The end of ugly bath ducklings?

Rubber bath toys are a cornucopia for bacteria and fungi which are potential disease initiators. A study gives details of their risk factors and the measures to protect ourselves against them.

 

A delight for children enjoying a bath time splash, bath toys which spray water are nonetheless microbial breeding grounds in the making. A Swiss-American team has seized hold of the subject by analyzing the bacteria and fungi which colonize these modern objects that provide aquatic fun for young and old alike.

Reservoirs of microbes

The researchers collected 19 bath toys (ducks as well as crocodiles and other shapes) from four Swiss households. Simultaneously, 6 identical toys were used by an adult experimenter for 11 weeks under controlled conditions (clean water vs. dirty water). All the toys were then cut in half to see which accumulations of bacteria (or biofilms) had “grown” inside them. The outcome was indisputable: there were more biofilms in toys truly used than in the controls. Most importantly, 33% of the toys collected from households were positive for Legionella pneumophila, involved in Legionnaire’s disease, 47% were positive for staphylococci responsible for various infections, particularly of the skin, and 50% were positive for streptococci, indicating fecal contamination. Worse still: 61% contained a bacterium known for its resistance to antibiotics, Pseudomonas aeruginosa, which poses a significant problem for vulnerable patients in hospitals. Some fungi synonymous with potential fungal diseases completed this unappetizing picture.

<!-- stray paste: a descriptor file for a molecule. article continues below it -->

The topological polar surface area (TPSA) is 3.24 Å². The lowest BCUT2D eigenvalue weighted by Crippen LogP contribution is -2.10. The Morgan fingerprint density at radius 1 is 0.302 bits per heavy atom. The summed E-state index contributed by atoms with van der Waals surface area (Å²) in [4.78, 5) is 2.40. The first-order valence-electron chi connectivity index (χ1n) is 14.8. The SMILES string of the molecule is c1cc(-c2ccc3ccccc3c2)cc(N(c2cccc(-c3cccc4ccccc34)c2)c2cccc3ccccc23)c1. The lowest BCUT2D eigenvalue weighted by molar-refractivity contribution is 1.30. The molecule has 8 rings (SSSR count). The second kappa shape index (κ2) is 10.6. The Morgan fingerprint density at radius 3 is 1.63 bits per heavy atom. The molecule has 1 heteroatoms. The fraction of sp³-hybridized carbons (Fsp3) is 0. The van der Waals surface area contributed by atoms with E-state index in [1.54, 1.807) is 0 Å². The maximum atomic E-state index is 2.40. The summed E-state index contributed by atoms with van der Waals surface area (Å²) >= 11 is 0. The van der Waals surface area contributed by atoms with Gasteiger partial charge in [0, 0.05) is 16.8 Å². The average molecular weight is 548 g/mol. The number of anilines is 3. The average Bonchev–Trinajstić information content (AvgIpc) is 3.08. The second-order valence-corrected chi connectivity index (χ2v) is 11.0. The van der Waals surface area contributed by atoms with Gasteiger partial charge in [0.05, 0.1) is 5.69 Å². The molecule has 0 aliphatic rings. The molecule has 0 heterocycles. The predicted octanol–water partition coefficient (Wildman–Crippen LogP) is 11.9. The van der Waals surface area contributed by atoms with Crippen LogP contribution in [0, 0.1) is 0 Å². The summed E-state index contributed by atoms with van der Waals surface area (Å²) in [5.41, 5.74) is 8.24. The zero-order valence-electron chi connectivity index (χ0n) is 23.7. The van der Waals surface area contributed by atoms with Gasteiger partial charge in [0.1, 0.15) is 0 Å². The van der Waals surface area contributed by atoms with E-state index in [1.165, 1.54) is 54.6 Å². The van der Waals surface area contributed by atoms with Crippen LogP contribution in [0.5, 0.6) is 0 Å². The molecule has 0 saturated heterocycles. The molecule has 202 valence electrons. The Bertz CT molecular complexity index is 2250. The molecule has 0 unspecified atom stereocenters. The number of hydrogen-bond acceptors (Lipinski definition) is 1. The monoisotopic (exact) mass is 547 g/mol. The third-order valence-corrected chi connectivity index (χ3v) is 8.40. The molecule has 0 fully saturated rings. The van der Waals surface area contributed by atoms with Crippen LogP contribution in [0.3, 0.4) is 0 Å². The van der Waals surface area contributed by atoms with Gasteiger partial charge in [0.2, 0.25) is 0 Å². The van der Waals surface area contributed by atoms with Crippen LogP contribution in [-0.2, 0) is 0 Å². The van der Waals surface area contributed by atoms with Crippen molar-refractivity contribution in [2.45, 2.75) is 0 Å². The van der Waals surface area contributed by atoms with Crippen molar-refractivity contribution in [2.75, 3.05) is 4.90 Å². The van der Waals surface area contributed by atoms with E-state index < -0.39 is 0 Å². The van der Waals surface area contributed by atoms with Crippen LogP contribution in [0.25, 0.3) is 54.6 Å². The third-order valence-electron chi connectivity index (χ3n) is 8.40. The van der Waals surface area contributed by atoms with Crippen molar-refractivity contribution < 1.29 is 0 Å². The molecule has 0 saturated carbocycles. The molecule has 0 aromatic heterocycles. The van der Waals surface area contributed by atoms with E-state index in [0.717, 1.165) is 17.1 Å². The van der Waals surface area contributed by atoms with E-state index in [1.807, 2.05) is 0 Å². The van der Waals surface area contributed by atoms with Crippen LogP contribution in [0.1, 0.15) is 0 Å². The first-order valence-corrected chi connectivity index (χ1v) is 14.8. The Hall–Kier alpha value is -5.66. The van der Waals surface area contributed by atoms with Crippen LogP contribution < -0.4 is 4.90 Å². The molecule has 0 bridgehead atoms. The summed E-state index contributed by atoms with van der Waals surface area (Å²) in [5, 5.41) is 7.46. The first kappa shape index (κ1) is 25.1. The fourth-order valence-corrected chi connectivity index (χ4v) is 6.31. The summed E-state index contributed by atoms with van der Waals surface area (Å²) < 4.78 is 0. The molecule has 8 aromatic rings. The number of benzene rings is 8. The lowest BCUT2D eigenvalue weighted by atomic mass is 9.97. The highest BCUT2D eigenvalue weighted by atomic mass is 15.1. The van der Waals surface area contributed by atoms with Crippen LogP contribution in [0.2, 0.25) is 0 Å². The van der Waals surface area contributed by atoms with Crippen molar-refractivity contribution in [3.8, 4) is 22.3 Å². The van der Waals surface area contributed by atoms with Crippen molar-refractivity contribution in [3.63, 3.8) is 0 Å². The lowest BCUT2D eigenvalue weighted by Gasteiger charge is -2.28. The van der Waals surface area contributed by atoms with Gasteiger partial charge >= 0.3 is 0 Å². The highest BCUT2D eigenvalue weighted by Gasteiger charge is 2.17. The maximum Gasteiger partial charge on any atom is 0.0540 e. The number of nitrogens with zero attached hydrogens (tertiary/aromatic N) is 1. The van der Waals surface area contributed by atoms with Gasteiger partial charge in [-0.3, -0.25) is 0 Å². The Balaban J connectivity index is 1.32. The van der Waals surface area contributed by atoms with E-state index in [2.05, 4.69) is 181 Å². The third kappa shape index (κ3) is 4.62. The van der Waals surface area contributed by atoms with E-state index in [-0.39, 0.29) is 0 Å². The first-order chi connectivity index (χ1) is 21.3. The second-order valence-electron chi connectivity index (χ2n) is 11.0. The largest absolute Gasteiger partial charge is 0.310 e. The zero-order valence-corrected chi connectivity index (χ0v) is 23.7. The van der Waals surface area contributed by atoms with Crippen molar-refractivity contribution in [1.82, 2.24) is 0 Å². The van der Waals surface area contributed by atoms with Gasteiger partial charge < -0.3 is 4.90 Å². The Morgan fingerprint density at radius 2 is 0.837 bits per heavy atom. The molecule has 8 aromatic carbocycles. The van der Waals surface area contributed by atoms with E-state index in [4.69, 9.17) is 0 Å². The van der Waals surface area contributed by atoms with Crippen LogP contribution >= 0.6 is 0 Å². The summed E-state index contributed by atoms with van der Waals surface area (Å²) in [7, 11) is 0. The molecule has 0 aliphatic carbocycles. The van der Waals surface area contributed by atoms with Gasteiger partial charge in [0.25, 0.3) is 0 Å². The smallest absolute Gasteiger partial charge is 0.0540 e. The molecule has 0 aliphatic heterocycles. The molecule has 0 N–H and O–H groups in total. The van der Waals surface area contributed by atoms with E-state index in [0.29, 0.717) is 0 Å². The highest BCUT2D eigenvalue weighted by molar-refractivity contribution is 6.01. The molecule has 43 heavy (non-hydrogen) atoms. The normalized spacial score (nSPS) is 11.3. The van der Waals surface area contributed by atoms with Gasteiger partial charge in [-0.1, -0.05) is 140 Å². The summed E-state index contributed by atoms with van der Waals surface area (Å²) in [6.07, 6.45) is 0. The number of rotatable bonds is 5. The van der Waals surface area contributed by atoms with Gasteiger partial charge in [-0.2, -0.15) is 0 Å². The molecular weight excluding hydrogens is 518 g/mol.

Fluids and plastic are to blame

In addition to this list, the team identified the factors that promoted the growth of these biofilms: the PVC and silicone of which the toys were made (perfect anchorage and food supply for the bacteria via the leached carbon); tap water quality (naturally contaminated but low in nutrients); bodily fluids and personal care products (a feast for the bacteria); contamination by bacteria from the external environment introduced by the bather.

Blocking the water hole

To prevent any skin infection, otitis or gastroenteritis due to unfortunate “splashes”, the authors recommend, in addition to the use of different manufacturing materials, emptying toys of water - even boiling them after use. Or more drastically, blocking the water drainage hole, at the risk of disappointing their toddlers. As for the most radical, they can always throw the ducks out…with the bathwater.

 

Sources: 

Neu L et al. Ugly ducklings - the dark side of plastic materials in contact potable water. Biofilms and Microbiomes 2018; 4:7